New Apple Emojis Will Represent People with Disabilities

Recent news from Apple shows a new series of emojis coming with the next iOS update. The set intends to “better represent individuals with disabilities.” To accomplish this, Apple partnered with groups such as the American Council of the Blind, the National Association for the Deaf, and the Cerebral Palsy Foundation. Keep reading to learn more, or follow the story at the original source.

According to data cited within Apple’s new emoji proposal one in every seven people has some kind of disability. Whether that disability is visible or not, Apple states that they want to better include these people and voices within their service.

The new batch of texting icons contains emojis with hearing aids, shows people using canes, and wheelchairs, and includes some representations of sign language. The response form social media users has thus far been overwhelmingly positive. This kind of representation is seen as long overdue but welcome nonetheless.

Apple clarified in their statements that the new emojis may not provide representation for every person with a disability or for every disability experience. They do, however, represent an opportunity to close the gap and create a more inclusive experience for all users.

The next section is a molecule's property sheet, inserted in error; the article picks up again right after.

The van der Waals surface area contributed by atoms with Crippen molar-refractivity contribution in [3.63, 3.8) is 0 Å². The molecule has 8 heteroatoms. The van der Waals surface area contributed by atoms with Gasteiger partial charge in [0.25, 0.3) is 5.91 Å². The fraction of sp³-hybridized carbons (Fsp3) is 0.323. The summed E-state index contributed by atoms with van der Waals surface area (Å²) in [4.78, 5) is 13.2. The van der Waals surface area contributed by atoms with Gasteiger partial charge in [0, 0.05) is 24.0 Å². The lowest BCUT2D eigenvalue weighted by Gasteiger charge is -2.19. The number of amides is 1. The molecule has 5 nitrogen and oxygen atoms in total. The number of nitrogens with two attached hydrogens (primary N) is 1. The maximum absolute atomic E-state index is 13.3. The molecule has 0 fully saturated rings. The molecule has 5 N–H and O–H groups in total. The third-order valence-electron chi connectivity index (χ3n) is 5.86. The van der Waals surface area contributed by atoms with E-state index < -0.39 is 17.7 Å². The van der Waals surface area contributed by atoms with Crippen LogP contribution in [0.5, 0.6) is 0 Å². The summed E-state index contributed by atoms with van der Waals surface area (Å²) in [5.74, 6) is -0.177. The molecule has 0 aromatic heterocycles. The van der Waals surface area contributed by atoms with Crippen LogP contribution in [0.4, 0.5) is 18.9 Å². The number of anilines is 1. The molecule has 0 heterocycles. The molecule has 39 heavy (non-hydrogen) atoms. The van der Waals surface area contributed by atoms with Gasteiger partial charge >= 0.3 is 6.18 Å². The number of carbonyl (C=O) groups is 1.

The proposal continued to explain that “adding emoji emblematic to users’ life experiences help foster a diverse culture that is inclusive of disability.” Lest this not be the case, Apple spent a fair amount of concern in developing these new symbols appropriately. The tech giant consulted with the American Council of the Blind, the Cerebral Palsy Foundation, and the National Association of the Deaf. While emojis of service dogs, and hearing aids were somewhat simple to develop, topic such as wheelchairs and prosthetics required more attention to detail.

In the case of wheelchairs, for example, two different emojis have been suggested. One for mechanized users, and another for manual wheelchairs. Apple feels that the type of technology an individual uses is deeply personal. Representing this form of disability with a manual wheelchair only generalizes the disability and is “unrealistic” for individuals who “cannot self-propel.”

Some users do question the amount of time it has taken to get this sort of representation. Others still see the emoji as a triviality, or believe the gesture somewhat futile. After all, emojis aren’t a cure. But they are a form of expression. And they will bring awareness, and acceptance along with the voices now represented through them.

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